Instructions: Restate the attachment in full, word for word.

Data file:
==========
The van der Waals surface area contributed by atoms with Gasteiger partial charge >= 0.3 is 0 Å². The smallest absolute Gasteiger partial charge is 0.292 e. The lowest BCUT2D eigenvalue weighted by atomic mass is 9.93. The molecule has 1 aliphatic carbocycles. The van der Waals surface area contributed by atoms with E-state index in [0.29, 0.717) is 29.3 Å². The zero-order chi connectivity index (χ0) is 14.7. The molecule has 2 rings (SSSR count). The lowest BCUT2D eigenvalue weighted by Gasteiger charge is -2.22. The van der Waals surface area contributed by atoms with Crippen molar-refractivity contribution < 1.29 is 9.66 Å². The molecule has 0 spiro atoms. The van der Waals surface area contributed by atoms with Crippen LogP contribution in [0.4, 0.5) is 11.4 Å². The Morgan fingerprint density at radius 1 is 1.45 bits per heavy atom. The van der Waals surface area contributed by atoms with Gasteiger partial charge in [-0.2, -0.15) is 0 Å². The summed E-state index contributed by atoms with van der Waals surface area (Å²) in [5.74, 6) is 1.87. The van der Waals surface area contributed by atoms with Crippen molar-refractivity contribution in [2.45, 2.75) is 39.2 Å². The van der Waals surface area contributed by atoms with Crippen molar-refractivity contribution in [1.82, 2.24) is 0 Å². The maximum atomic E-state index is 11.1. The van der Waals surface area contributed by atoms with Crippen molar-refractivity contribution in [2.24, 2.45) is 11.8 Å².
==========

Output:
The van der Waals surface area contributed by atoms with Gasteiger partial charge >= 0.3 is 0 Å². The smallest absolute Gasteiger partial charge is 0.292 e. The lowest BCUT2D eigenvalue weighted by atomic mass is 9.93. The molecule has 1 aliphatic carbocycles. The van der Waals surface area contributed by atoms with E-state index in [0.29, 0.717) is 29.3 Å². The zero-order chi connectivity index (χ0) is 14.7. The molecule has 2 rings (SSSR count). The lowest BCUT2D eigenvalue weighted by Gasteiger charge is -2.22. The van der Waals surface area contributed by atoms with Crippen molar-refractivity contribution < 1.29 is 9.66 Å². The molecule has 0 spiro atoms. The van der Waals surface area contributed by atoms with Crippen LogP contribution in [0.4, 0.5) is 11.4 Å². The Morgan fingerprint density at radius 1 is 1.45 bits per heavy atom. The van der Waals surface area contributed by atoms with Gasteiger partial charge in [-0.2, -0.15) is 0 Å². The summed E-state index contributed by atoms with van der Waals surface area (Å²) in [5.74, 6) is 1.87. The van der Waals surface area contributed by atoms with Crippen molar-refractivity contribution in [2.45, 2.75) is 39.2 Å². The van der Waals surface area contributed by atoms with Crippen molar-refractivity contribution in [1.82, 2.24) is 0 Å². The maximum atomic E-state index is 11.1. The van der Waals surface area contributed by atoms with Crippen molar-refractivity contribution in [2.24, 2.45) is 11.8 Å².